Tens of thousands of paua have been left exposed after the Kaikoura seabed was lifted metres out of the water by Monday's earthquake - a potentially devastating blow for the species.
It's estimated the seabed in the Ward to Cape Campbell area has risen around 2 metres after the magnitude-7.5 quake.
Large sections of reef have risen out of the water, leaving paua and various species including crayfish exposed.
Commercial divers and fishermen are working to relocate the paua back into the sea.
Local fisherman Tim McLeod says it's a race against the clock to keep the paua alive.
"Our biggest concern is getting the paua back into the water as quickly as possible. They can only survive for a few days out of the water so the worst thing that can happen is for the sun to come out because they will die in a matter of hours," he says.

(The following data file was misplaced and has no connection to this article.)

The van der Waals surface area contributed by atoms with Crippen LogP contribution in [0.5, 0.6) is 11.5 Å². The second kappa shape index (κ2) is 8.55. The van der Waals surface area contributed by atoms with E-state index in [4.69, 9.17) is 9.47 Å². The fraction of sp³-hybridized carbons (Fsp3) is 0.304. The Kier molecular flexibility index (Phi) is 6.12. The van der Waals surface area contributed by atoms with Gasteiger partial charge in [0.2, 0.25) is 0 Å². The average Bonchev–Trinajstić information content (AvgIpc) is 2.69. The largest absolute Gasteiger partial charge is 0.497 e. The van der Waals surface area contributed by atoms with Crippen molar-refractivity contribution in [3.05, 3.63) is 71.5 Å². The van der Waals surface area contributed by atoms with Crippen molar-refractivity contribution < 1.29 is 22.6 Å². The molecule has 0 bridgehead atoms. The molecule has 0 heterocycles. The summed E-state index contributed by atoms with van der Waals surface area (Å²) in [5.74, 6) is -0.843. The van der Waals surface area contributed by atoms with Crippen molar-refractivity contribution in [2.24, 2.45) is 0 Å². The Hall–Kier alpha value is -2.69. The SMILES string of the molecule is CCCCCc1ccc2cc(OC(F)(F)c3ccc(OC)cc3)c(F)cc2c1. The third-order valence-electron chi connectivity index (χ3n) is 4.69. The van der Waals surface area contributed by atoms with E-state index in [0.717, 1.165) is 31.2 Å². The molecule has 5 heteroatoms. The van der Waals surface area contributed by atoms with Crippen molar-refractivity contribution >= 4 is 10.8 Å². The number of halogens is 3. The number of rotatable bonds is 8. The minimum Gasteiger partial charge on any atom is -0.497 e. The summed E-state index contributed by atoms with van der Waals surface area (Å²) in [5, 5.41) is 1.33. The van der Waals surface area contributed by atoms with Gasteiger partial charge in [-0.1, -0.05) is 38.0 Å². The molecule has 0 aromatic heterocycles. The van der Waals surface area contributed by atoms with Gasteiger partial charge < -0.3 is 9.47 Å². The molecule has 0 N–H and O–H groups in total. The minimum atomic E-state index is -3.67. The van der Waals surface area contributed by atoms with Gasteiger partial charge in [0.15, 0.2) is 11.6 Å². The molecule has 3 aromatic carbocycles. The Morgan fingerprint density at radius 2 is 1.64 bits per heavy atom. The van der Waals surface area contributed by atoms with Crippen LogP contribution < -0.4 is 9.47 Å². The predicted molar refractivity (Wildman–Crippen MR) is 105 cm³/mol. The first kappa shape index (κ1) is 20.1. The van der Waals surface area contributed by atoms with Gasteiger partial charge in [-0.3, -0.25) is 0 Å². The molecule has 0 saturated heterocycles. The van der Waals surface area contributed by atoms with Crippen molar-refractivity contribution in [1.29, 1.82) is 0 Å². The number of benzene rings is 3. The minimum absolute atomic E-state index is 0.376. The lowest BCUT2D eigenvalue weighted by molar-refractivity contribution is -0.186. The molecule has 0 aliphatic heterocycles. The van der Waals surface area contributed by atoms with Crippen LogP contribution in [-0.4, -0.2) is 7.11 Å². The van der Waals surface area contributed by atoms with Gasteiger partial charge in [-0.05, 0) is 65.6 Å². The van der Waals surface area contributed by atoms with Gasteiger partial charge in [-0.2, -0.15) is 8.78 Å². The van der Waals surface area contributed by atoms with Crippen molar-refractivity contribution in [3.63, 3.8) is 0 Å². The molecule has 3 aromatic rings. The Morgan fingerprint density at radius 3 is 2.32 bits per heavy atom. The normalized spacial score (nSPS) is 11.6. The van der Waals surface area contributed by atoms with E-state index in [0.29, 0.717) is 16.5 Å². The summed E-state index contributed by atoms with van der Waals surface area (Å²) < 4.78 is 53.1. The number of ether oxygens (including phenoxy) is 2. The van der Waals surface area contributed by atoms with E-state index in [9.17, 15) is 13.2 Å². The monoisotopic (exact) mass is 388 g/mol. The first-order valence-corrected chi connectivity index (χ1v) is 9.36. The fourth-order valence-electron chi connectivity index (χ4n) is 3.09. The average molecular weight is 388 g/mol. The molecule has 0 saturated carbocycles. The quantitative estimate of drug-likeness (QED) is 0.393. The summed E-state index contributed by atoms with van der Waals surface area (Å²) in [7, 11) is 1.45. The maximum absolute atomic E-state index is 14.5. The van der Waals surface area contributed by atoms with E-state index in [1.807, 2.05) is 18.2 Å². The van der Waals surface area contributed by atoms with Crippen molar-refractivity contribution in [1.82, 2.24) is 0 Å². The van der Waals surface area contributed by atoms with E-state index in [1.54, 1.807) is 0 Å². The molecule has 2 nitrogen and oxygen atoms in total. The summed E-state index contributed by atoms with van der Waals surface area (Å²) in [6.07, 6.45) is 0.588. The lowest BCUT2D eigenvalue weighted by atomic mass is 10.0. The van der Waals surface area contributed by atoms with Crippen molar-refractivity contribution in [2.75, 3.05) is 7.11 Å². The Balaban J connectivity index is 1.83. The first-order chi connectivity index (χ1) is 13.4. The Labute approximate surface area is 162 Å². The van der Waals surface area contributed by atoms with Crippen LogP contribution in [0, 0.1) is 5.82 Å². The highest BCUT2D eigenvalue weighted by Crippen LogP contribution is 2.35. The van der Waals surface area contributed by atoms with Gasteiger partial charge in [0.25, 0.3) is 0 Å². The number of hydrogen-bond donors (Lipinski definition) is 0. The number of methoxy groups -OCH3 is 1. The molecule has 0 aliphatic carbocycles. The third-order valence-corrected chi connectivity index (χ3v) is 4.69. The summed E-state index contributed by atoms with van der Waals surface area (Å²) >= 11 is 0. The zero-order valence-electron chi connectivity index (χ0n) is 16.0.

"The paua need to be handled extremely carefully and individually placed back into the ocean. It isn't just a matter of putting them all back in, they need to be able to regrip and survive."
The Paua Industry Council is "extremely concerned" about the issue and is working with the Ministry for Primary Industries to rescue the large groups of mollusc.
"If this new reef is the new reality it will be devastating. We will lose a huge amount of our paua in the area," said council chairman Storm Stanley.
"It will never come back as it just simply can't grow like that."
The council will send a helicopter to assess the area during the king tide this afternoon.